It was the best of times for one, it was the worst of times for another. This is a tale of two 20 year-olds....
One is Washington Nationals franchise player Bryce Harper. Harper plays professionally, is part of a team in a 162-game season, and is making more money than his grandkids will ever spend. Not bad for a kid not even at the legal drinking age.
The other is University of Lousiville basketball player Kevin Ware. Ware is a college basketball player who broke his leg in U of L's victory to get them into the Final Four. He is not making more money than his grandkids will ever spend-- in fact, he is not making any money off his talents at all yet... due to NCAA regulations against that sort of thing.
This column is not about paying stpiends to college players. The wisdom of that is being debated by others far wiser on the subject than I. It is, however, a stark contrast between the 20 year-old Harper and the 20 year-old Ware. Will Ware be better off with a college degree than Harper-- who went straight to pro ball? Is this a trade-off athletes are willing to make?
Let's take another example-- of a player who could have had millions by the time he turned 21. His name is Shane Larkin-- the multi-talented guard for the University of Miami. After a disppointing end to this season, Larkin decided to spurn the NBA for at least another year, and play for the 'Canes. Now, Larkin has a mulligan here-- his dad is baseball Hall of Famer Barry Larkin. However, he decided early to forego baseball-- even though he is obviously talented at it-- and follow the footsteps of his uncle Byron Larkin. Larkin was an extremely talented point guard for Xavier University in Cincinnati. Is he making the right move to give up millions right away for a chance to make them later?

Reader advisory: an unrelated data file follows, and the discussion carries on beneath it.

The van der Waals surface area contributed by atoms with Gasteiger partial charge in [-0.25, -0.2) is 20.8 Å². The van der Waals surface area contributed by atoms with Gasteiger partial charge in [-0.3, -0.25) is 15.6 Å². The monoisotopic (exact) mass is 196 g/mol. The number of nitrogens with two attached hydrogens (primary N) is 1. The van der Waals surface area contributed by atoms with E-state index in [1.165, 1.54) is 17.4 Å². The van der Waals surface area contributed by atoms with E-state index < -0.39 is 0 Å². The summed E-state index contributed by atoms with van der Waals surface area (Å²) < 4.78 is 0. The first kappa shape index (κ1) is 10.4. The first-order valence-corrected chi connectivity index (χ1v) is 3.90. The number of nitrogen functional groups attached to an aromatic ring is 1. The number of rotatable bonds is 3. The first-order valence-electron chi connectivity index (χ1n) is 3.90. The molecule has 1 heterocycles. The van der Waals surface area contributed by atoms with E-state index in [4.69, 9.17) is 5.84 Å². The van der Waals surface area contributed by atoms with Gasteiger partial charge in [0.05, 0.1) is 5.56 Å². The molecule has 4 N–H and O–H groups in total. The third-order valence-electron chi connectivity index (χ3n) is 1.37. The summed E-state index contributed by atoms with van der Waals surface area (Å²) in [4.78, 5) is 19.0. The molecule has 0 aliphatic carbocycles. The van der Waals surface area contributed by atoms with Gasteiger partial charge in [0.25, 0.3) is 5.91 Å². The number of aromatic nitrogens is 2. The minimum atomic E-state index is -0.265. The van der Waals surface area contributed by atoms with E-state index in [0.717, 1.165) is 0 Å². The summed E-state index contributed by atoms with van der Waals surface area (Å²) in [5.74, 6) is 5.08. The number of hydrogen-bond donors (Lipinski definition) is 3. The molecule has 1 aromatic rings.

It is the best of times, and the worst of times for two 20 year-olds. Bryce Harper and Kevin Ware-- two athletes... one making millions, and one suffering as a college student with a broken leg. Here's to hoping for long, productive lives for both young men-- and for Larkin. They all have very bright futures ahead.
That's my take... I'm Tom Lee.